Having a criminal record can be like walking around with a heavy weight strapped to your back. Prior convictions can impact your ability to gain employment or own a firearm, and issues like child custody or immigration. But it’s not a burden you have to carry forever, thanks to New Jersey’s clean slate law.
What is the clean slate law?
Passed in 2020, New Jersey Statute 2C:52-5.3 allows a person with multiple prior convictions to clear their criminal record. The number of convictions is irrelevant – the law places no limit on how many convictions an individual may have suffered. For those who apply for the clean slate and are approved, the effect is that none of the convictions will appear during things like employment criminal background checks.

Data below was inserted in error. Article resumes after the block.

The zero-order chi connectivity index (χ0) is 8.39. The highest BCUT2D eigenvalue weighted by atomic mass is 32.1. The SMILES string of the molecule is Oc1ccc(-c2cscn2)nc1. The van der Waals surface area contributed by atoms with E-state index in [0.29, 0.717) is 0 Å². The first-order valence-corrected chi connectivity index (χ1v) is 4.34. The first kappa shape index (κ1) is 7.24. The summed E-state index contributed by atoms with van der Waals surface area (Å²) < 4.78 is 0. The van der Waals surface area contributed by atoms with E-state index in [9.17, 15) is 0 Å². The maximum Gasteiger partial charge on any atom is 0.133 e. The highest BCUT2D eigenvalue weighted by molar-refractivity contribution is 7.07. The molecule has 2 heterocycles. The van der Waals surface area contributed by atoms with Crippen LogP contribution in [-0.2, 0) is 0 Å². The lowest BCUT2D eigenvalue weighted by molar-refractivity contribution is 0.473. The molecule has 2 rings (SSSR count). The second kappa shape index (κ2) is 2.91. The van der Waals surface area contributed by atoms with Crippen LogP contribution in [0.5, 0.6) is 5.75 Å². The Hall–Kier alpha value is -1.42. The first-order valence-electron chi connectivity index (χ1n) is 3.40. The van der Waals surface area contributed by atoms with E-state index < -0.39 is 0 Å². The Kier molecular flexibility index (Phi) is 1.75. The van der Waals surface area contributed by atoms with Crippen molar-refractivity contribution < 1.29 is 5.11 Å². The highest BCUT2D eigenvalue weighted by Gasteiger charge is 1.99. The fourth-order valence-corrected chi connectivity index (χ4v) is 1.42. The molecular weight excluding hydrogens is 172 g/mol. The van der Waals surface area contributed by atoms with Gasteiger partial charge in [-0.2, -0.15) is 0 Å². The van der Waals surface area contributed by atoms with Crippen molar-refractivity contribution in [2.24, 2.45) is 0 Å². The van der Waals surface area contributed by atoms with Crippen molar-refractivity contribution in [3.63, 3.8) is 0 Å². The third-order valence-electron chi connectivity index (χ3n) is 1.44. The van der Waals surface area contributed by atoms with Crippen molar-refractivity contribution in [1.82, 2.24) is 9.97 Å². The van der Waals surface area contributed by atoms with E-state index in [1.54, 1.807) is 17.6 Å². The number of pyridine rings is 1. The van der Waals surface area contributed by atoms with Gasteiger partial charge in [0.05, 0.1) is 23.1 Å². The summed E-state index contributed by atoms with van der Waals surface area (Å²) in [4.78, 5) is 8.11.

Who is eligible?
Those who were convicted of most crimes in New Jersey will be eligible to have them removed via clean slate. However, New Jersey does specify a number of violent or sexual offenses that are excluded from the law. Additionally, at least 10 years must have passed since completion of the most recent conviction. Completion refers to things like finishing probation or paying court-ordered financial assessments such as fines or restitution.
Currently, anyone wishing to take advantage of the clean slate law must file an application to do so. In the long run, though, New Jersey intends to make this process automatic, requiring no action to be taken by the individual. Instead, the state system will recognize when a person’s criminal record reflects that the necessary conditions have been met and wipe the slate clean on its own.